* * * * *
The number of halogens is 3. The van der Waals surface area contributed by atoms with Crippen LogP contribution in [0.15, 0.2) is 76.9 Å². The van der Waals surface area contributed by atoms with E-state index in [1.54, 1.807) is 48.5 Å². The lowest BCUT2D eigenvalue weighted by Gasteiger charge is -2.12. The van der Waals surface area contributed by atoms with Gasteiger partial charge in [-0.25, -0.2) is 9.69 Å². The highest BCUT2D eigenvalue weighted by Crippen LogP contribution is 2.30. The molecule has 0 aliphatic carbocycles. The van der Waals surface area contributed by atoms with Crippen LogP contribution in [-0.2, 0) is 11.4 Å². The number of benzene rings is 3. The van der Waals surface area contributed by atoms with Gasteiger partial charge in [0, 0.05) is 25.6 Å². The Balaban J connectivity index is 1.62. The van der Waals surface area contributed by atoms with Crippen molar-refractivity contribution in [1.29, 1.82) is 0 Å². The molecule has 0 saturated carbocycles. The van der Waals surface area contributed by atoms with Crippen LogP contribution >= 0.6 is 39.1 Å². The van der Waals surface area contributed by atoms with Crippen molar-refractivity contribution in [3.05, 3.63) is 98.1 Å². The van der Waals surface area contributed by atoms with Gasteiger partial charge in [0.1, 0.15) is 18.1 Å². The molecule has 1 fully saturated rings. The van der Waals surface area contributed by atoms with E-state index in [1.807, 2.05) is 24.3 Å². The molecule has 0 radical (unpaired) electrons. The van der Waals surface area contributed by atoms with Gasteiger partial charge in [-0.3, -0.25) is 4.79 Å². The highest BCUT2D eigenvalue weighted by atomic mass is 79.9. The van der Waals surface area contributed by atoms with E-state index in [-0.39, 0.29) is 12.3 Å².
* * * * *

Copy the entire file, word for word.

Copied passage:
The number of halogens is 3. The van der Waals surface area contributed by atoms with Crippen LogP contribution in [0.15, 0.2) is 76.9 Å². The van der Waals surface area contributed by atoms with E-state index in [1.54, 1.807) is 48.5 Å². The lowest BCUT2D eigenvalue weighted by Gasteiger charge is -2.12. The van der Waals surface area contributed by atoms with Gasteiger partial charge in [-0.25, -0.2) is 9.69 Å². The highest BCUT2D eigenvalue weighted by Crippen LogP contribution is 2.30. The molecule has 0 aliphatic carbocycles. The van der Waals surface area contributed by atoms with Crippen LogP contribution in [-0.2, 0) is 11.4 Å². The number of benzene rings is 3. The van der Waals surface area contributed by atoms with Gasteiger partial charge in [0, 0.05) is 25.6 Å². The Balaban J connectivity index is 1.62. The van der Waals surface area contributed by atoms with Crippen molar-refractivity contribution in [1.29, 1.82) is 0 Å². The molecule has 0 saturated carbocycles. The van der Waals surface area contributed by atoms with Crippen LogP contribution >= 0.6 is 39.1 Å². The van der Waals surface area contributed by atoms with Crippen molar-refractivity contribution in [3.05, 3.63) is 98.1 Å². The van der Waals surface area contributed by atoms with Gasteiger partial charge in [0.1, 0.15) is 18.1 Å². The molecule has 1 fully saturated rings. The van der Waals surface area contributed by atoms with E-state index in [1.807, 2.05) is 24.3 Å². The molecule has 0 radical (unpaired) electrons. The van der Waals surface area contributed by atoms with Gasteiger partial charge in [-0.3, -0.25) is 4.79 Å². The highest BCUT2D eigenvalue weighted by atomic mass is 79.9. The van der Waals surface area contributed by atoms with E-state index in [-0.39, 0.29) is 12.3 Å².